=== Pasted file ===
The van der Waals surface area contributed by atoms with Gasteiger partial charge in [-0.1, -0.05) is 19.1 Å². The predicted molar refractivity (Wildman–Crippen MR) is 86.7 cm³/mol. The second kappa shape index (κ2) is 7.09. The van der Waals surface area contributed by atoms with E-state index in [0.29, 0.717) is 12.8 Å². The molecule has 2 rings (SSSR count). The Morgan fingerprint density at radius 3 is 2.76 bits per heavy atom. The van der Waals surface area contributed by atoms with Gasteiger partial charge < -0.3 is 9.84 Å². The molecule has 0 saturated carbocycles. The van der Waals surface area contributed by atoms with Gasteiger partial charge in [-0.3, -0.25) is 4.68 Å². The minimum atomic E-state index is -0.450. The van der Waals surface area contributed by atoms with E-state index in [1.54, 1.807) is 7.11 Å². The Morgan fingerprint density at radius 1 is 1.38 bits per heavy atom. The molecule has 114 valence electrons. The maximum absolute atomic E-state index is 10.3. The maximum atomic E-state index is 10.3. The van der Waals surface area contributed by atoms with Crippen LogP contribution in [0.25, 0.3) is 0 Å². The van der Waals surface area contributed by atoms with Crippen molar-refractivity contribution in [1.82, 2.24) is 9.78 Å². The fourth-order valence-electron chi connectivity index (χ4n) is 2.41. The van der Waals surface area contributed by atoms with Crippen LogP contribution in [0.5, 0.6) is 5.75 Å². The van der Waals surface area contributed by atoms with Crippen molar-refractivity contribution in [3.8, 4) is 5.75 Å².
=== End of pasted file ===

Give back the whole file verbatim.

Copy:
The van der Waals surface area contributed by atoms with Gasteiger partial charge in [-0.1, -0.05) is 19.1 Å². The predicted molar refractivity (Wildman–Crippen MR) is 86.7 cm³/mol. The second kappa shape index (κ2) is 7.09. The van der Waals surface area contributed by atoms with E-state index in [0.29, 0.717) is 12.8 Å². The molecule has 2 rings (SSSR count). The Morgan fingerprint density at radius 3 is 2.76 bits per heavy atom. The van der Waals surface area contributed by atoms with Gasteiger partial charge < -0.3 is 9.84 Å². The molecule has 0 saturated carbocycles. The van der Waals surface area contributed by atoms with Gasteiger partial charge in [-0.3, -0.25) is 4.68 Å². The minimum atomic E-state index is -0.450. The van der Waals surface area contributed by atoms with E-state index in [1.54, 1.807) is 7.11 Å². The Morgan fingerprint density at radius 1 is 1.38 bits per heavy atom. The molecule has 114 valence electrons. The maximum absolute atomic E-state index is 10.3. The maximum atomic E-state index is 10.3. The van der Waals surface area contributed by atoms with Crippen LogP contribution in [0.25, 0.3) is 0 Å². The van der Waals surface area contributed by atoms with Crippen molar-refractivity contribution in [1.82, 2.24) is 9.78 Å². The fourth-order valence-electron chi connectivity index (χ4n) is 2.41. The van der Waals surface area contributed by atoms with Crippen LogP contribution in [0.5, 0.6) is 5.75 Å². The van der Waals surface area contributed by atoms with Crippen molar-refractivity contribution in [3.8, 4) is 5.75 Å².